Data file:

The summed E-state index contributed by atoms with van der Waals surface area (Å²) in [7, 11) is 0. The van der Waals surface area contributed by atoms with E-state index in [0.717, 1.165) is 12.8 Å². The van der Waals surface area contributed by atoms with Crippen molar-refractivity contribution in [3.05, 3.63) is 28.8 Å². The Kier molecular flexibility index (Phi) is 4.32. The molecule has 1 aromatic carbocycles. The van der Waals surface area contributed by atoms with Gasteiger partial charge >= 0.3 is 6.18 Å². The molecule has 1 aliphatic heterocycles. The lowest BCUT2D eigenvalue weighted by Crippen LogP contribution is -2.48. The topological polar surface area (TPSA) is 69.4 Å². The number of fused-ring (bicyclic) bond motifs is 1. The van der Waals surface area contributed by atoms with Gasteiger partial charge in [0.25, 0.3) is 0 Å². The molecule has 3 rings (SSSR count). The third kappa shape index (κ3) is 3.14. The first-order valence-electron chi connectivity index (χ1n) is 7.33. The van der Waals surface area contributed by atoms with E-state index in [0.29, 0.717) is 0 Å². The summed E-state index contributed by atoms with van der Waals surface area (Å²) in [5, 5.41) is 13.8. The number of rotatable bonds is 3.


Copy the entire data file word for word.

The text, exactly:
The summed E-state index contributed by atoms with van der Waals surface area (Å²) in [7, 11) is 0. The van der Waals surface area contributed by atoms with E-state index in [0.717, 1.165) is 12.8 Å². The van der Waals surface area contributed by atoms with Crippen molar-refractivity contribution in [3.05, 3.63) is 28.8 Å². The Kier molecular flexibility index (Phi) is 4.32. The molecule has 1 aromatic carbocycles. The van der Waals surface area contributed by atoms with Gasteiger partial charge >= 0.3 is 6.18 Å². The molecule has 1 aliphatic heterocycles. The lowest BCUT2D eigenvalue weighted by Crippen LogP contribution is -2.48. The topological polar surface area (TPSA) is 69.4 Å². The number of fused-ring (bicyclic) bond motifs is 1. The van der Waals surface area contributed by atoms with Gasteiger partial charge in [0.25, 0.3) is 0 Å². The molecule has 3 rings (SSSR count). The third kappa shape index (κ3) is 3.14. The first-order valence-electron chi connectivity index (χ1n) is 7.33. The van der Waals surface area contributed by atoms with E-state index in [0.29, 0.717) is 0 Å². The summed E-state index contributed by atoms with van der Waals surface area (Å²) in [5, 5.41) is 13.8. The number of rotatable bonds is 3.